2015 Net Summer and Winter Demand Savings

While this graph shows a snapshot of 2015, the graph below shows the trend of summer demand savings across the region from 2011 to 2015. There has been a steady increase in the level of demand savings with Connecticut and Maryland sharing the win for greatest improvement doubling demand savings between 2011 and 2015. New York has fluctuated over the past few years, but savings are starting to trend upwards again there as well (they had the most demand savings in 2015). The ISO-New England states have displayed a continued increase in summer demand savings, regardless of minor fluctuations by individual states

2011-2015 Summer Demand Savings


Demand Savings Through Utility Programs

To achieve the peak demand savings represented above, utility programs and incentives are put into place to engage customers in energy efficiency, which helps customers reduce energy costs while also helping the grid. Each sector offers a number of different program types. As shown in the pie chart of net summer savings by sector, commercial and industrial programs deliver roughly two-thirds of the savings. New construction programs (all sectors combined) contribute about 14 percent of savings, and residential behavior programs deliver an impressive nine percent of savings.

One area that would benefit from more demand savings is the low-income sector. In the pie chart below, the low-income block accounts for a mere two percent of total demand savings. Working towards equitable access to energy efficiency programs across sectors is an important factor if the region wants to reach any energy savings or carbon reduction goals.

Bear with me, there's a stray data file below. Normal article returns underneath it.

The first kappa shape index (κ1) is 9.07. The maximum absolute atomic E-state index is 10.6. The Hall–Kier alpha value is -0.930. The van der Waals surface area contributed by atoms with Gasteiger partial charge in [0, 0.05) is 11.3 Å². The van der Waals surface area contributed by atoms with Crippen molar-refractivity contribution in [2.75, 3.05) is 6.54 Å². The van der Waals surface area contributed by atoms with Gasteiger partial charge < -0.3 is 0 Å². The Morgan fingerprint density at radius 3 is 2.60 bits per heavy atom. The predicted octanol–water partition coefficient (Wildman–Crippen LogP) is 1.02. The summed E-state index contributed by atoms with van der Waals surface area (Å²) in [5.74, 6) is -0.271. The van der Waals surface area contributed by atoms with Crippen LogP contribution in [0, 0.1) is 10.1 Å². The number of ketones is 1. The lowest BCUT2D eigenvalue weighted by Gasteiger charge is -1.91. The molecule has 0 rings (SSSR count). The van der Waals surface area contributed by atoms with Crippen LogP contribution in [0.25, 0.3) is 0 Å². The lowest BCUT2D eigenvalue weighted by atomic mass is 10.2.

2015 Net Summer Demand Savings


Residential demand savings account for 32 percent of summer savings with retrofits and behavioral programs coming in for a tie. Comprehensive home energy retrofits can yield extensive energy and peak demand savings, but are typically high in costs. Deep retrofits go beyond low-hanging fruit and customers typically value non-energy impacts when deciding to move forward with these programs. These types of benefits typically include increased comfort, improved health, and environmental impacts. When utilities implement programs that incentivize retrofits, high levels of demand savings can be achieved.

Connecticut has also been a leader in the region, achieving 3.5 MW of peak savings from the Home Energy Solutions Program and 12.5 MW of savings from residential behavioral changes. The Home Energy Solutions program provides a home energy assessment by a certified technician to identify ways to save money through air sealing and weatherization, LED light bulbs, Wi-Fi thermostats, and diagnostic testing. While the 3.5MW of peak demand savings are attributable to the energy assessment and measures installed, many of the services provided by the program contribute to the behavioral changes of customers. Connecticut also offers an income eligible version of the program to provide equitable access to energy efficient solutions for the home.